Los Angeles burial crypt near Marilyn Monroe, Hugh Hefner on sale for $2 million

Marilyn Monroe and Hugh Hefner / Getty Images

A burial crypt near Marilyn Monroe’s is still up for sale with a price tag of $2 million. The final resting place, which once belonged to Tony Award-winning composer Jerry Herman, is located at Pierce Brothers Westwood Village Memorial Park in Los Angeles. The crypt was originally put up for sale in 2020 by Herman’s goddaughter Jane Dorian.

Monroe, who starred in iconic films like "Gentleman Prefer Blondes" and "The Seven Year Itch," is presumed to have passed away in the late hours of the evening on Aug. 4, 1962, People magazine reported. The 36-year-old died from a barbiturate overdose.

The space Herman purchased is two crypts down from Monroe’s, The Wall Street Journal reported. Her tomb, located in the Corridor of Mem ories complex, is often covered in lipstick kisses from fans.

"Talk about location, location, location," Dorian, a real estate agent, told FOX Business. "It’s Hollywood history in a beautiful park-like setting… And who wouldn’t want to spend eternity with a star like Marilyn Monroe? It’s a beautiful place where you’re never forgotten."

Herman, celebrated for his musical compositions in "Hello, Dolly!," "Mame" and "La Cage aux Folles," originally bought the crypt in 1997 for $75,000. According to the Chicago Tribune, he was diagnosed with HIV in 1985. By the ‘90s, Dorian said Herman was "looking at mortality straight in the face." Not knowing how long he had, the composer, who was residing in Los Angeles at the time, had to get his affairs in order.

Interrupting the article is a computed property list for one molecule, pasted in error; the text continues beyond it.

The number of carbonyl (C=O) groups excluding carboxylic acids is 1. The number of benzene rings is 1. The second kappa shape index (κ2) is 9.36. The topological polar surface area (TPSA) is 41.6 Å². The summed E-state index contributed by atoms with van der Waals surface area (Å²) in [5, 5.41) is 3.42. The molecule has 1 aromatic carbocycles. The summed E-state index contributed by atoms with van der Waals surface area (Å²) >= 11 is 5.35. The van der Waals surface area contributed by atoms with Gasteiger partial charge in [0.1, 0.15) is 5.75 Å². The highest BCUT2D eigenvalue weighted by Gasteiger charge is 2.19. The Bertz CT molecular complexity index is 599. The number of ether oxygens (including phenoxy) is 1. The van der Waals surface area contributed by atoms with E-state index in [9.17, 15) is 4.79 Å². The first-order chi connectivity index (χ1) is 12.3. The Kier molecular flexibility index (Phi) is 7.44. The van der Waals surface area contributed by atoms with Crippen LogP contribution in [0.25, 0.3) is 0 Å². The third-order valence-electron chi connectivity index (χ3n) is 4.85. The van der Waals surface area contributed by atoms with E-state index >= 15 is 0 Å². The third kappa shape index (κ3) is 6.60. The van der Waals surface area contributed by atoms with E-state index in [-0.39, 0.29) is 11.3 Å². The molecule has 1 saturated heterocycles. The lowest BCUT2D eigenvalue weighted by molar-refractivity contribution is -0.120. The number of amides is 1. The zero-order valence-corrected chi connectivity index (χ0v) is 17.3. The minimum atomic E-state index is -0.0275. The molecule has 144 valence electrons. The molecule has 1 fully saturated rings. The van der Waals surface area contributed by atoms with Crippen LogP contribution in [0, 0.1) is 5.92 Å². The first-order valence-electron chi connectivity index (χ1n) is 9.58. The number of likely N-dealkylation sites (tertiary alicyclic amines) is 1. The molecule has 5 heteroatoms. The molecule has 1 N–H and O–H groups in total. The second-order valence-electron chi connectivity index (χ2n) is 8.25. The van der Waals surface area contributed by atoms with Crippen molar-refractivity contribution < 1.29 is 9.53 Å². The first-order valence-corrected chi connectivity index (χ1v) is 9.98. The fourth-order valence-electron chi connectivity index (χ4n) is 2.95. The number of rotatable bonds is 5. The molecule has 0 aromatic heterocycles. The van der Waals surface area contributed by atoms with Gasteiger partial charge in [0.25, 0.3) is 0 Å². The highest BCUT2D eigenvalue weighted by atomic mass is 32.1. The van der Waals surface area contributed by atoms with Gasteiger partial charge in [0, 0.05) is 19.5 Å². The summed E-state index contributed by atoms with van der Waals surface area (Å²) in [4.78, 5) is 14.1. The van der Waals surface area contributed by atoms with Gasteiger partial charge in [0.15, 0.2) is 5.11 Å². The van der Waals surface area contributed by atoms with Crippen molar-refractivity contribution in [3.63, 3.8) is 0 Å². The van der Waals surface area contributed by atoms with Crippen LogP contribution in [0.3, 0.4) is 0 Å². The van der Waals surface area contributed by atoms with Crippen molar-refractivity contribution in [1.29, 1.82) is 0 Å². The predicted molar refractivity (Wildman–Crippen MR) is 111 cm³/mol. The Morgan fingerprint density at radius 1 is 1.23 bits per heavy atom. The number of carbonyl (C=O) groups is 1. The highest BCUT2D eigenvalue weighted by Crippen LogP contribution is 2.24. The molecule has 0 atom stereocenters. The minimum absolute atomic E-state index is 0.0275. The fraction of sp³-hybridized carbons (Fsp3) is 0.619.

"He wanted a resting place that was up to his standards," Dorian explained. "And when he discovered Westwood — I don’t have to tell you all the stars who are there. He wasn’t doing very well and wanted to rest alongside his dear friends and those he’s loved and admired over the years."

Thanks to modern antiviral drugs, however, Herman’s diagnosis was no longer a death sentence. He went on to live until 2019 when he passed away from natural causes at age 88. At the time, he was residing in Miami with his partner, real estate broker Terry Marler.

Dorian said in the later years, Herman changed his mind. He wanted to be buried next to his mother in New Jersey.

In 2020, the empty crypt went up for sale — right before the coronavirus pandemic. She noted that before his passing, Herman gave the sale her blessing.

"I think people were very frightened about their finances," Dorian said about why the crypt has yet to be purchased. "The world was turned upside down and inside out. So I think it’s just one of those things that kind of slipped from the consciousness of people."

Those who invest in the crypt will eventually be in good company. Some of the numerous stars at Pierce Brothers Westwood Village include Farrah Fawcett, Kirk Douglas, Florence Henderson, Natalie Wood, Donna Reed, Frank Zappa, Dean Martin, Bettie Page and Mel Torme.

"If you’re a fan of classic Hollywood, it’s the only place to be," said Dorian. "There’s a kind of gravity there that extends beyond a peaceful place to rest… This place happens to be in the heart of Westwood. It’s tucked away and very private. It’s not the type of place where someone can buy a mausoleum and keep adding to it. People come in to pay their respects and are also reminded of Hollywood royalty and history."